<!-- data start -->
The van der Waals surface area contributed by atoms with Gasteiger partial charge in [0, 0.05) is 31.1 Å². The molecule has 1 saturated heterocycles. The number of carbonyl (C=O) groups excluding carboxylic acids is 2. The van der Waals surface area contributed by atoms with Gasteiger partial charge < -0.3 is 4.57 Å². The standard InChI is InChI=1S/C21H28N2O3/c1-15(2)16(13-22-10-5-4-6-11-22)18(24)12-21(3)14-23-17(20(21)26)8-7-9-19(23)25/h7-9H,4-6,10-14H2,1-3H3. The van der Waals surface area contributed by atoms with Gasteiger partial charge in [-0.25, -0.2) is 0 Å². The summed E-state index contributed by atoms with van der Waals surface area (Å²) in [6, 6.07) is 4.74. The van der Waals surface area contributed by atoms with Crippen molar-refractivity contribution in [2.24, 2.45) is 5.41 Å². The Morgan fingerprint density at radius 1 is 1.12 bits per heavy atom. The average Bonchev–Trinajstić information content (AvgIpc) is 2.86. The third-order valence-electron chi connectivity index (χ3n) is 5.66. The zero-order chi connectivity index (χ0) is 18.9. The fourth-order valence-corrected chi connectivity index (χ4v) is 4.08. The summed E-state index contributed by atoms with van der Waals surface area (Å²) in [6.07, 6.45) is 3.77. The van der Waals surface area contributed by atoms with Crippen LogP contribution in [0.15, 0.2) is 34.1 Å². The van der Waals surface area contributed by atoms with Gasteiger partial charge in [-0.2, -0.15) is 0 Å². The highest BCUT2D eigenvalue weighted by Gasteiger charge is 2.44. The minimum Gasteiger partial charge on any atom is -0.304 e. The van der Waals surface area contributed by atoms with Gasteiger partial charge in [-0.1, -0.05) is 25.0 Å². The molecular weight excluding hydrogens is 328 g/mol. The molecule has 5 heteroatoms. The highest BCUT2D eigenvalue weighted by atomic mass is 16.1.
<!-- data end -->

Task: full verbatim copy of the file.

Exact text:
The van der Waals surface area contributed by atoms with Gasteiger partial charge in [0, 0.05) is 31.1 Å². The molecule has 1 saturated heterocycles. The number of carbonyl (C=O) groups excluding carboxylic acids is 2. The van der Waals surface area contributed by atoms with Gasteiger partial charge < -0.3 is 4.57 Å². The standard InChI is InChI=1S/C21H28N2O3/c1-15(2)16(13-22-10-5-4-6-11-22)18(24)12-21(3)14-23-17(20(21)26)8-7-9-19(23)25/h7-9H,4-6,10-14H2,1-3H3. The van der Waals surface area contributed by atoms with Gasteiger partial charge in [-0.25, -0.2) is 0 Å². The summed E-state index contributed by atoms with van der Waals surface area (Å²) in [6, 6.07) is 4.74. The van der Waals surface area contributed by atoms with Crippen molar-refractivity contribution in [2.24, 2.45) is 5.41 Å². The Morgan fingerprint density at radius 1 is 1.12 bits per heavy atom. The average Bonchev–Trinajstić information content (AvgIpc) is 2.86. The third-order valence-electron chi connectivity index (χ3n) is 5.66. The zero-order chi connectivity index (χ0) is 18.9. The fourth-order valence-corrected chi connectivity index (χ4v) is 4.08. The summed E-state index contributed by atoms with van der Waals surface area (Å²) in [6.07, 6.45) is 3.77. The van der Waals surface area contributed by atoms with Crippen LogP contribution in [0.15, 0.2) is 34.1 Å². The van der Waals surface area contributed by atoms with Gasteiger partial charge in [-0.2, -0.15) is 0 Å². The highest BCUT2D eigenvalue weighted by Gasteiger charge is 2.44. The minimum Gasteiger partial charge on any atom is -0.304 e. The van der Waals surface area contributed by atoms with Gasteiger partial charge in [-0.1, -0.05) is 25.0 Å². The molecular weight excluding hydrogens is 328 g/mol. The molecule has 5 heteroatoms. The highest BCUT2D eigenvalue weighted by atomic mass is 16.1.